John Cleland: more than ‘just’ two Touring Car titles

| 16 Dec 2021
Classic & Sports Car – John Cleland: more than ‘just’ two Touring Car titles

Around 25 years ago Britain’s premier race series was going global via highlights reels that majored on loaded dices and quick quips.

The perfect showcase for a Jock the Lad – okay, so he was in his 40s – who was always on it and often off-message.

He featured in the clash that put the British Touring Car Championship on the front pages in 1992, and six years later beat a Formula One World Champion to win arguably its best race.

The latter victory was John Cleland’s 17th and the last for ‘The Chicken’– his nickname for Vauxhall’s flag-waving griffin – in an association that stretched back to the end of the ’70s.

Classic & Sports Car – John Cleland: more than ‘just’ two Touring Car titles

Despite offers from rivals, Cleland was a Vauxhall driver for the majority of his career

Though offered drives by most of the manufacturers that flocked to the 2-litre Super Touring category, the Scot remained a loyal Luton lieutenant.

“Vauxhall was very good to me,” he says. “They paid good money and by and large gave me a car capable of winning.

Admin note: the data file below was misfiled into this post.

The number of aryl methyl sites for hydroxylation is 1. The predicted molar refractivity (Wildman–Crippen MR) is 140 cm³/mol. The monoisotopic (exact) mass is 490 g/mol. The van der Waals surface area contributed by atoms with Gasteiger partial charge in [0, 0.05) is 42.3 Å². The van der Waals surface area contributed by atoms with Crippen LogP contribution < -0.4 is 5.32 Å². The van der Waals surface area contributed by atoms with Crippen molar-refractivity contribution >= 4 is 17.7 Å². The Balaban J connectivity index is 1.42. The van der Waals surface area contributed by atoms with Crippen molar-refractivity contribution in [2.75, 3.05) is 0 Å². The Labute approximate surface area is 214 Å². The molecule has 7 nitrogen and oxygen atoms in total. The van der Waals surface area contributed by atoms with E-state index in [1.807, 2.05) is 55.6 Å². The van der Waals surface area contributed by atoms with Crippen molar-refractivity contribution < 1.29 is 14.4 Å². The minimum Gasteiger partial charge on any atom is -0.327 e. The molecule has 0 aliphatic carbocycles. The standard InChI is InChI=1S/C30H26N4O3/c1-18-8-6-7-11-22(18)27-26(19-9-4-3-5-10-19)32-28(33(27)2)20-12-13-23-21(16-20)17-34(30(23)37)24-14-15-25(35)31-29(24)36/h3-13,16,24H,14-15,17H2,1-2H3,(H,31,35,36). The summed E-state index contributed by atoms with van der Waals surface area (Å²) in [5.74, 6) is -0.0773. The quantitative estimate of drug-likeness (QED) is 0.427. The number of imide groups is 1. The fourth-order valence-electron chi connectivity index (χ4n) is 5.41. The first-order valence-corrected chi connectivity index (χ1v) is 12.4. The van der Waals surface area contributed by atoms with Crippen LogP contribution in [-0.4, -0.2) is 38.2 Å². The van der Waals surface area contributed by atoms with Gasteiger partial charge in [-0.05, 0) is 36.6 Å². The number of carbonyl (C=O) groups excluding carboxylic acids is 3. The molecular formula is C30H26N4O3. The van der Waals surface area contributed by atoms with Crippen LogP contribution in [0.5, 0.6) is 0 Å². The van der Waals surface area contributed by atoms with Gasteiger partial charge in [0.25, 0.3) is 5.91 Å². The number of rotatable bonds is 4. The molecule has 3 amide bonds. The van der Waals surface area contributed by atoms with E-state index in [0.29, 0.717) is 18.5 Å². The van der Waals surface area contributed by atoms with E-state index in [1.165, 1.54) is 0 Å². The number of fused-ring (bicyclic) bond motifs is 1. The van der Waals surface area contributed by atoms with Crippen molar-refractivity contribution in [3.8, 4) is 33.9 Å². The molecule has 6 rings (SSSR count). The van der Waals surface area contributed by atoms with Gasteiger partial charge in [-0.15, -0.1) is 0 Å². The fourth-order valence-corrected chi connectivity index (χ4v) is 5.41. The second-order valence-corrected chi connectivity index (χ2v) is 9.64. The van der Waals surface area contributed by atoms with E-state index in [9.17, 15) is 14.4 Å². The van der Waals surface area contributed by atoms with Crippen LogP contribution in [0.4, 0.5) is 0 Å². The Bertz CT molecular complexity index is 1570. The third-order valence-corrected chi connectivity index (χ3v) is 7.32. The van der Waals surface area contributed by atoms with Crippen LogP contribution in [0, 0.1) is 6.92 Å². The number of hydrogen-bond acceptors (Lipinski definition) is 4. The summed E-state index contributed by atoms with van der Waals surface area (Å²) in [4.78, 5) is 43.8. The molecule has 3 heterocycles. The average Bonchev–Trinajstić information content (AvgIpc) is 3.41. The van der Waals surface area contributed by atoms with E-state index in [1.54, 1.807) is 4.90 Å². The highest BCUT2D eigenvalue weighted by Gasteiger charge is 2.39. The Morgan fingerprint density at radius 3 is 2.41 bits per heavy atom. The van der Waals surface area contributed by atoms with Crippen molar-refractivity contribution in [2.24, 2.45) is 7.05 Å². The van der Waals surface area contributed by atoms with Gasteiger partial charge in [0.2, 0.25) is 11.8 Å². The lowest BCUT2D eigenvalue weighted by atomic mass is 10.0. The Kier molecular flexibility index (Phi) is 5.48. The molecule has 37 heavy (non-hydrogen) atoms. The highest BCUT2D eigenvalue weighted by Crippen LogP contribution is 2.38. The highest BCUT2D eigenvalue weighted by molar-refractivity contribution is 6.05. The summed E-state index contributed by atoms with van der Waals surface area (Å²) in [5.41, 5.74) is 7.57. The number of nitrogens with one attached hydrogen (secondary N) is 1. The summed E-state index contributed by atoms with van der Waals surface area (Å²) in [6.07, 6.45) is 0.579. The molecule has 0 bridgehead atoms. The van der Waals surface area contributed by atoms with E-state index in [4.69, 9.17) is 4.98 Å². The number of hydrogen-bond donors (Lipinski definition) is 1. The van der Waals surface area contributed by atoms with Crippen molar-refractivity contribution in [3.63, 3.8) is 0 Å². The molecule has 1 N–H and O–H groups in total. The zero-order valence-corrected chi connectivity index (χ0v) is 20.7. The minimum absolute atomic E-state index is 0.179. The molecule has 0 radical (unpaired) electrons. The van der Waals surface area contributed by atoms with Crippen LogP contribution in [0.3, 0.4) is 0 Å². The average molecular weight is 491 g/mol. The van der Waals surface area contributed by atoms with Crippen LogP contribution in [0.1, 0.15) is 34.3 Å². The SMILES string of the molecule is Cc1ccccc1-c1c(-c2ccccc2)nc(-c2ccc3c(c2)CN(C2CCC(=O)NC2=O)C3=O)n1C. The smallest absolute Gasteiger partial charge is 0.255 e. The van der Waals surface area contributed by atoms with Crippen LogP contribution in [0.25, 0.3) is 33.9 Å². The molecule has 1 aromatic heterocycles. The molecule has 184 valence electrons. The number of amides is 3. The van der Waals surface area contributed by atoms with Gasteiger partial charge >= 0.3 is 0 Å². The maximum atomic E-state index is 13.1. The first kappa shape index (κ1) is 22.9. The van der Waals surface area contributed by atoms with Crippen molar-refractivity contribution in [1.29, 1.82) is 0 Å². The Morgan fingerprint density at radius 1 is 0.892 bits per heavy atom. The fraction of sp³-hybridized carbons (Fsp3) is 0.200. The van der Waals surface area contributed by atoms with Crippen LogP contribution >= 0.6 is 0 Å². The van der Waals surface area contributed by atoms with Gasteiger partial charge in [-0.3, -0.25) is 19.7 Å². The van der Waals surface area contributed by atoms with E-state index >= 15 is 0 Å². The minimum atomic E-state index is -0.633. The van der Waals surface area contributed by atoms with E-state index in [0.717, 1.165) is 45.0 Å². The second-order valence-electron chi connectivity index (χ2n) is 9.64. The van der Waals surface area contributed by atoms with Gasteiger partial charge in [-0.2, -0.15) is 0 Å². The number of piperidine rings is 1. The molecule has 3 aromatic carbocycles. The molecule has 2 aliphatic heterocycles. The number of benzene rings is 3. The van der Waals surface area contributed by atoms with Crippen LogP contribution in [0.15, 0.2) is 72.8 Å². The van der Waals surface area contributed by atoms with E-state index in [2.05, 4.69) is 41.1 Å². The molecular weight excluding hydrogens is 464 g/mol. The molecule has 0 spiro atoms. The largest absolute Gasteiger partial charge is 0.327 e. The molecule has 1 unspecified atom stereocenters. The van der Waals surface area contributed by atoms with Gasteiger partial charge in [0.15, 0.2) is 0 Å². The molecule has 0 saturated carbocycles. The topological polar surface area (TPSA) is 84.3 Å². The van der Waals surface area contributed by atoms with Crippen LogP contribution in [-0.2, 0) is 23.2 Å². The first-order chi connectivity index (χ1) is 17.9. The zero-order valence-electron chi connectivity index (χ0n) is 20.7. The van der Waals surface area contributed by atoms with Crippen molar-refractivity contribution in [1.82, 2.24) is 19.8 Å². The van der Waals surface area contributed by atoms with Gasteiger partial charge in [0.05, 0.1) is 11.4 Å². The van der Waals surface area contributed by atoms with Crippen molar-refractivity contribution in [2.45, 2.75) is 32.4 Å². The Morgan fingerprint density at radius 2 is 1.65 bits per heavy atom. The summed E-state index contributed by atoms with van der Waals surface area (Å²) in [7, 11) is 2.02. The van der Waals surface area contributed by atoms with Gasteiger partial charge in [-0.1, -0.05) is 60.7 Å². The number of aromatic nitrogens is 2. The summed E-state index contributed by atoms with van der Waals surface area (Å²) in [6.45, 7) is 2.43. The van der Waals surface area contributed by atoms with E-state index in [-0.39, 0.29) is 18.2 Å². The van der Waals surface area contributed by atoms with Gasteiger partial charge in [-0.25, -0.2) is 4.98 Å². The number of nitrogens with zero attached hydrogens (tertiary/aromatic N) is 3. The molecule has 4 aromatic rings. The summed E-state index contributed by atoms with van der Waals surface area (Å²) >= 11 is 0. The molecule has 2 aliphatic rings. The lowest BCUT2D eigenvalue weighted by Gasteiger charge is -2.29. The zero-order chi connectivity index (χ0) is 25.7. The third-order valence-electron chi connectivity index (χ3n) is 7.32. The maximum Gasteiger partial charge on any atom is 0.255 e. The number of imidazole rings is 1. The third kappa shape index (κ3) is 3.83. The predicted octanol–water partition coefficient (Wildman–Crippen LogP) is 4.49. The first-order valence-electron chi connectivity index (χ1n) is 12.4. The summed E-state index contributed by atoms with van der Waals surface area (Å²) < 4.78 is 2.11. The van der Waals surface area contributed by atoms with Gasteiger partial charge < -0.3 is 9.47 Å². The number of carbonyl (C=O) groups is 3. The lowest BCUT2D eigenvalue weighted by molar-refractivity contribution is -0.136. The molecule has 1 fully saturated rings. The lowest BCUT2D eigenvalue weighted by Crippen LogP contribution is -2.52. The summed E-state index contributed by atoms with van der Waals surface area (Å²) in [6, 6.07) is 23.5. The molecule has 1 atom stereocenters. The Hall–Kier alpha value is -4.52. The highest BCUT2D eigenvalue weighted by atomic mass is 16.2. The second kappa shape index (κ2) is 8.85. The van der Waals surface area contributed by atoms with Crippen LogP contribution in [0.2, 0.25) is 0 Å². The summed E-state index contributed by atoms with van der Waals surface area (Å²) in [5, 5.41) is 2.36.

“I dealt directly with the top brass and before ’95 had managed finally to persuade them to give me a two-year contract. I had a wife and four kids and wanted security.

“Of course, I won the championship that year and the phone was ringing off the hook all winter. Audi wanted me to drive its quattro alongside Frank Biela.

“That would have been fabulous, and I’m sure lawyers could have got me out of my contract, but I’d shaken hands so didn’t pursue it.”

Classic & Sports Car – John Cleland: more than ‘just’ two Touring Car titles

Cleland’s ’95 BTCC title led to an influx of approaches from other teams

“Back in 1992, Vic Lee offered me the drive that went to [eventual champion] Tim Harvey. I’d known Vic for a long time and we were mates, but I decided against it.

“Had he said that it was BMW Munich who had told him to sign me I probably would have jumped ship. But I only found that out 20 years later.

“Both might have led to other things – Frank won Le Mans five times with Audi – and that’s my only regret. I went to Le Mans with some mates to spectate in the mid-’70s and had a ball. But never did I consider racing there.”

That’s a bit of a theme: neither did he consider racing a single-seater – despite a jockey’s frame – nor for a long time professionally.